A major topic for the oil patch in 2013 will be the controversial building or expanding of pipeline networks in Canada and the United States as the big price discount energy companies producing oil in Canada get for their crude hinders economic growth.
There is roughly a $50 discount for Canadian oil compared to international benchmarks, or the difference between what it exports and imports, said Charles St-Arnaud, an economist at Nomura Securities in New York. That differential is costing the Canadian economy about $2.5 billion a month in lost revenues.
"Despite being an important crude oil producer, Canada still has to import more than 40 per cent of the oil it consumes because of an inadequate pipeline network," St-Arnaud said.
"The biggest theme will be to try to push projects to try to get the oil flowing to areas of demand," he added. "As long as the oil is not flowing the gap will be there."
The bigger the gap, the bigger the hit to the economy, the argument goes. If it were not for the excessive spread, Canada's trade balance would currently show a surplus of about $2.3-billion, instead of the current $0.2-billion, St-Arnaud said.
“This implies to a revenue loss of about $30-billion a year, or about 1.6 per cent of GDP," he said.
Pipelines key to price gap
Industry experts hope that key pipeline projects will help close the price gap. They include the expansion of TransCanada Corp.'s Keystone XL project, Enbridge's Northern Gateway and Kinder Morgan's Trans Mountain, as well as the reversal of the so-called "Line 9" pipeline that would allow oil to flow to the eastern part of the country.
"This highlights the critical need for timely government regulatory approvals & ‘public buy-in’, permitting pipeline expansion to the United States and to the B.C. coast," said Patricia Mohr, vice-president, economics and commodity market specialist at Scotiabank.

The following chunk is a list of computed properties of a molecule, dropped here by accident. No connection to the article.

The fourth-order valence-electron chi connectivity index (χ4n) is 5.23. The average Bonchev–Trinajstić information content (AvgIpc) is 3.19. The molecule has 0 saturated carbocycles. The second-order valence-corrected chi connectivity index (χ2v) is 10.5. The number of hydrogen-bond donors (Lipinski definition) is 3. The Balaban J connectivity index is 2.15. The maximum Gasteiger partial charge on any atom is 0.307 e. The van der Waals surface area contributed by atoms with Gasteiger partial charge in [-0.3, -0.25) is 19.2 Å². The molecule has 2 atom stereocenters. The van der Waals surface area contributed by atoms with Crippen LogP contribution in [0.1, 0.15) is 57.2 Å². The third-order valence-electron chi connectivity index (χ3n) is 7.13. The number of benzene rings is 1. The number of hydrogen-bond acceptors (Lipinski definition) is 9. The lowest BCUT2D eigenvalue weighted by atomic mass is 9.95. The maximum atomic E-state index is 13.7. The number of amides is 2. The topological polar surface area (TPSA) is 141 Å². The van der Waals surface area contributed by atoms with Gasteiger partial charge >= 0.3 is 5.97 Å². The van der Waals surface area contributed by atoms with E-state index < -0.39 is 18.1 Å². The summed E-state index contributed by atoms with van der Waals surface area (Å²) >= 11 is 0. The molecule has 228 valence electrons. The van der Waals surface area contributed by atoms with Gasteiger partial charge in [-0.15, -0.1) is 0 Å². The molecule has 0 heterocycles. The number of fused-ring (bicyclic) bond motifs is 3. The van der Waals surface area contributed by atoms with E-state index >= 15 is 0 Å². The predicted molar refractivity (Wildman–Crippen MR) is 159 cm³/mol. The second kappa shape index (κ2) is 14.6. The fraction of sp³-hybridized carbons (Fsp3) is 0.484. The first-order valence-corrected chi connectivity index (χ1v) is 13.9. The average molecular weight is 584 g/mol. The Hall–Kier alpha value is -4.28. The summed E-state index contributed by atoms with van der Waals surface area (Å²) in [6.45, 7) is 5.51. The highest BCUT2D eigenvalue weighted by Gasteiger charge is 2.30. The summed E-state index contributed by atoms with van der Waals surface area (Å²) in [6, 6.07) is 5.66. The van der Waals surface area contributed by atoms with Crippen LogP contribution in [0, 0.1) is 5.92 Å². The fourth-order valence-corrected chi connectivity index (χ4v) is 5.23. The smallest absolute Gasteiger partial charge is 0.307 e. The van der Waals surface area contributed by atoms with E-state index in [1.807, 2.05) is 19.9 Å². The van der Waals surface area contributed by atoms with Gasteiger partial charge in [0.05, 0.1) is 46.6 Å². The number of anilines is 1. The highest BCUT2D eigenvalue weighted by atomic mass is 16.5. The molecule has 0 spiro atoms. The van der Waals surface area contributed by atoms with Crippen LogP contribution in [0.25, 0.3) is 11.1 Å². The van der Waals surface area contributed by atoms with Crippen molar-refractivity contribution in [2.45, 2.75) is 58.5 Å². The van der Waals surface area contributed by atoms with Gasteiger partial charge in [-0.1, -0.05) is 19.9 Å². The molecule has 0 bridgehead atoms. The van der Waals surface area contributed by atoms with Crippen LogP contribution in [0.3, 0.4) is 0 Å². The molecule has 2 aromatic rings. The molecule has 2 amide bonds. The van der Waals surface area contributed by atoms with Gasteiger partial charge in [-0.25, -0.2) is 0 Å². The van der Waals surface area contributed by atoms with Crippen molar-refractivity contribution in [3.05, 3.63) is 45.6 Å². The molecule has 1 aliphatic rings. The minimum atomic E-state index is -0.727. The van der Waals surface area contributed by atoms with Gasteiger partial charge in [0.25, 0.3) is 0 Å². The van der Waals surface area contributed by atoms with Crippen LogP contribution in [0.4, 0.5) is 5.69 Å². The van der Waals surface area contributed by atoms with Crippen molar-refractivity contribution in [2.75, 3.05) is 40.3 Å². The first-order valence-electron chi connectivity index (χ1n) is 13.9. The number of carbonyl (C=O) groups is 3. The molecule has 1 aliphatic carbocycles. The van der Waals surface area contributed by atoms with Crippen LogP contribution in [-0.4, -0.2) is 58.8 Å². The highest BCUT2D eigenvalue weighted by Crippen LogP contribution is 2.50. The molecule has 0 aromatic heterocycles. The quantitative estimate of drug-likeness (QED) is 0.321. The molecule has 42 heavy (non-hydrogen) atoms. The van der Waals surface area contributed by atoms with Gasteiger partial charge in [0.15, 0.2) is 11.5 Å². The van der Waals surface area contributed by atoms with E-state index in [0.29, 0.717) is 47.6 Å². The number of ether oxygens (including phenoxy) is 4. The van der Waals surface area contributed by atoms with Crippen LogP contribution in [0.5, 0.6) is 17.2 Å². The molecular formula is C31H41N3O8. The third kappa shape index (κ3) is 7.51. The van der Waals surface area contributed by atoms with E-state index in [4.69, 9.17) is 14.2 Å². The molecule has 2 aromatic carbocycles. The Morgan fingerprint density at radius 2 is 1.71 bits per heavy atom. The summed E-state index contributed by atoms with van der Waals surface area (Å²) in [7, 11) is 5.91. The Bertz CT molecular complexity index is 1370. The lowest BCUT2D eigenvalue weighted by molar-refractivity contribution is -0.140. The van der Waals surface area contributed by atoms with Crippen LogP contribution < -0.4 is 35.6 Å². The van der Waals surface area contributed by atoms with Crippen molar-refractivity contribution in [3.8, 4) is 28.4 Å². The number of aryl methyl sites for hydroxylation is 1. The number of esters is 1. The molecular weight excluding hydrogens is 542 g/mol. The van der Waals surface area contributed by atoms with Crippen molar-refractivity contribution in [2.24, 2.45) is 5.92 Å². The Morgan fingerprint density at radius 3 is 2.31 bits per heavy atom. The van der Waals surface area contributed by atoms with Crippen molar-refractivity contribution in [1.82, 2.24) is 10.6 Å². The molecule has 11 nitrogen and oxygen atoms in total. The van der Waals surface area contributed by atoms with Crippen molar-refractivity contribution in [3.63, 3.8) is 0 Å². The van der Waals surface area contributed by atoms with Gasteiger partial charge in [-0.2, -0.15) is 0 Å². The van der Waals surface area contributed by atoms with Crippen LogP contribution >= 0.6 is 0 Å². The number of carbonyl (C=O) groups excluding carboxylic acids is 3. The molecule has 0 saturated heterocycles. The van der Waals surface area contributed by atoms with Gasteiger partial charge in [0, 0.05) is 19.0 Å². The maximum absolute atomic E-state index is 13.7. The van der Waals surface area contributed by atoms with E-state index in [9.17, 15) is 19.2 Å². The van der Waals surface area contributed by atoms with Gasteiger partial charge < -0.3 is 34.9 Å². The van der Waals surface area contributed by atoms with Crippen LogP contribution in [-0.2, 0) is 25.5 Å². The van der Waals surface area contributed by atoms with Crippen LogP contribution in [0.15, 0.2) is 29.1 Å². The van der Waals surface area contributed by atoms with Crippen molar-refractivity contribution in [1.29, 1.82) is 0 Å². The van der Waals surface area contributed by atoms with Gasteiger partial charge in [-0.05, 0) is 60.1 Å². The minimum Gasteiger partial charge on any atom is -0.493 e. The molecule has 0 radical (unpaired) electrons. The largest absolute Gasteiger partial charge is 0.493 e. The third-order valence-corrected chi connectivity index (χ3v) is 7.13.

Andrew Potter, an oil and gas analyst at CIBC World Markets, said 2013 will be a defining year for pipeline politics.
"Pipeline capacity out of Western Canada is adequate for the short term, but substantial progress must be made on this front in 2013," he wrote in a recent note.
"Progress (or lack thereof) will have a big impact on sentiment towards Canadian oil producers."
Beyond pipelines: M&A landscape looks ripe
Transaction activity in Canada is set to ramp up next year as domestic players need to achieve scale to manage the risks of unconventional resource development, along with ongoing cost pressures, says KPMG.
Foreign interest remains strong, but those entities will have to become more creative in structuring future deals given the recent guidelines by Ottawa. Complete control transactions will be far more infrequent.
Canada recently okayed two major acquisitions in the energy sector by foreign state-owned enterprises -- the $15.1-billion takeover of Nexen by China’s CNOOC Ltd. and the $5.2-billion takeover of Progress Energy Resources by Malaysia’s Petronas -- while signaling a tougher stance on similar deals in the future.
"What's going to happen in the next few years, particularly given the last two deals that went through, is there's going to be stricter guidelines in the amount of foreign investments by national oil companies," said Lance Mortlock, partner in Ernst & Young’s oil and gas practice, based in Calgary.
"What we think that's going to mean in 2013 and beyond is more joint ventures."